The man behind a blistering intervention on last night's Question Time is a poet and former local election candidate, it has been revealed.
Stoke-on-Trent resident Alan Barrett dealt a stinging blow from the audience to The Sun's managing editor, Stig Abell, on an episode of Thursday night's episode, much to the delight of fellow attendees.
The 59-year-old, who was widely praised on social media for his intervention on tabloid newspapers' treatment of Jeremy Corbyn, stood against Labour in a council election earlier this year for the campaign group 'March on Stoke'.
He claims to have last appeared on the weekly David Dimbleby-fronted panel show 25 years ago, taking to Facebook in advance of last night's event to modestly claim: "I'll likely be a dot at the back of the hall."
Barrett is an impassioned activist, having decided to run an an independent candidate for the council because "the national parties are ruining local government, destroying democracy".
He came second place in the Boothen and Oakhill ward, achieving 402 votes to party City Independents' Grant Barnes in May.
The actor and storyteller, who is married, has also previously lamented Britain's major political players to be too similar, telling Stoke Sentinel: "In the last couple of decades, the differences across the three main parties is less than a cigarette paper."
He went on to comment in an opinion piece for the paper: "Politics at all levels, across all parties, needs to clean up its act if politicians are ever to be trusted again."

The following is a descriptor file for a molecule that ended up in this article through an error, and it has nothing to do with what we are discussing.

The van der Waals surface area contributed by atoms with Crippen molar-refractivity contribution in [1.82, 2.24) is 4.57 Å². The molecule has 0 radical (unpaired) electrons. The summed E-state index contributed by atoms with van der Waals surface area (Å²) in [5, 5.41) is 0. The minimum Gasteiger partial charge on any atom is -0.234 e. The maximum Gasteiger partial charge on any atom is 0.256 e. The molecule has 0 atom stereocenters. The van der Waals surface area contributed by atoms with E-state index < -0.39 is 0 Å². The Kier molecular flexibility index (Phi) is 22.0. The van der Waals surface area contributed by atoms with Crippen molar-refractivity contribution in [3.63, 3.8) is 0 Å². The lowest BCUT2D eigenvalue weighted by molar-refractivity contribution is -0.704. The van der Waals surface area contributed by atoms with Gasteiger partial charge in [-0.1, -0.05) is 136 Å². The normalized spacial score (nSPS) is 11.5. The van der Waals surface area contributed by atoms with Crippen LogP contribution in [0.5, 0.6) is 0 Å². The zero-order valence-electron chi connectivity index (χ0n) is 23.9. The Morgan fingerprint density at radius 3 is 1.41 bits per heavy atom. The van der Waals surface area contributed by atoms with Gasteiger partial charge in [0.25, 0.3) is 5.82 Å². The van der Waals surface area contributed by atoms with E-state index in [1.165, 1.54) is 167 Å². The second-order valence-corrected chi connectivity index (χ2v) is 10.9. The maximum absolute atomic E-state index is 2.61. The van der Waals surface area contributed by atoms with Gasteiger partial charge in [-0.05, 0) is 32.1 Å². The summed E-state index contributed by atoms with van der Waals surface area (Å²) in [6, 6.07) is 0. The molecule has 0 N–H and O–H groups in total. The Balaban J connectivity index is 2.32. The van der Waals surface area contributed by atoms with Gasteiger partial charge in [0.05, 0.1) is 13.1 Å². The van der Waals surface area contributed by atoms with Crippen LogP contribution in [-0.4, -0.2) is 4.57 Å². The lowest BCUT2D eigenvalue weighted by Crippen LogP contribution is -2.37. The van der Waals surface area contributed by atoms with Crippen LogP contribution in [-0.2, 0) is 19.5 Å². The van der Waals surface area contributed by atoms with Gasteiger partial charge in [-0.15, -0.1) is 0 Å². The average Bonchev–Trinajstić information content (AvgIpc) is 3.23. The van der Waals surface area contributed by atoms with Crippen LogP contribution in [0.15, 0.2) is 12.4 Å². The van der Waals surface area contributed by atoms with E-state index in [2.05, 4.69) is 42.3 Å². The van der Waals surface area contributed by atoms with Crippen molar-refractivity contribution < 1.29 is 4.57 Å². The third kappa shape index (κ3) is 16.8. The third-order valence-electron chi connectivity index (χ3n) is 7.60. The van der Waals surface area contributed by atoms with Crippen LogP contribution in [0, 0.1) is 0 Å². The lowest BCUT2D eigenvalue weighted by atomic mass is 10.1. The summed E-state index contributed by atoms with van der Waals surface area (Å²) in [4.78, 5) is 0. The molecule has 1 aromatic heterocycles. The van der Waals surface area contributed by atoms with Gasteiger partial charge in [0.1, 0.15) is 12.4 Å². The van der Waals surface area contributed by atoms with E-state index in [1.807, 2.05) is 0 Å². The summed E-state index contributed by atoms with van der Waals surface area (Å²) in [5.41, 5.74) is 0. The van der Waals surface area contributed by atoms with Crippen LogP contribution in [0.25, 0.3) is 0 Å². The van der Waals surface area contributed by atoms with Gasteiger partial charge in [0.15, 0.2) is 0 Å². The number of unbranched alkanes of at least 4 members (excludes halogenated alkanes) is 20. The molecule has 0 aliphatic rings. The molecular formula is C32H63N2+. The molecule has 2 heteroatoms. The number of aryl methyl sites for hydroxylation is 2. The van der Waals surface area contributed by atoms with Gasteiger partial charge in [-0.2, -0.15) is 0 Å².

Barrett praised Question Time for its political hustings-like format, calling for those "guilty of spin" to be seen, witnessed and challenged publicly.
Thursday night's unlikely famous figure came to prominence in his appearance as an audience member on Thursday night's panel show, wearing a bright yellow shirt and a distinctive feathered hat.
He used a comment to the Sun boss to point out the contrast between his paper's coverage of Corbyn's bow with David Cameron's 'photoshopped' poppy, the latter having received relatively little attention, he mused.
"If we're going back to disrespect during the proceedings, David Cameron had a poppy photoshopped onto him earlier on the day and Boris Johnson was caught talking during the minute's silence, you didn't mention that" the previous local election candidate told Abell.
"Both of those things were widely reported, I think that's right" the Sun man replied, to which the audience member said: "It wasn't widely reported in the same way that you widely reported 'Jeremy Corbyn - what a nasty person he is'.
It is a horrible way to treat a person, and it's not just 'The Sun', it's a great many of the national newspapers."
But as Abell attempted to interject, the audience member leveled his now famed cutting reprimand.
"Listen, pal, I'm speaking, shut up."
David Dimbleby interjected to suggest the man shouldn't tell members of the panel shut up, but allowed him to continue to make his argument.
"It's not just 'The Sun', it's the whole of the Murdoch empire who has taken against Corbyn and... if it happened in the street you'd be arrested," the man continued.
"You say that the criticism came from 'The Sun' but it came from people in his own party - it came from people watching the television," Abell retorted.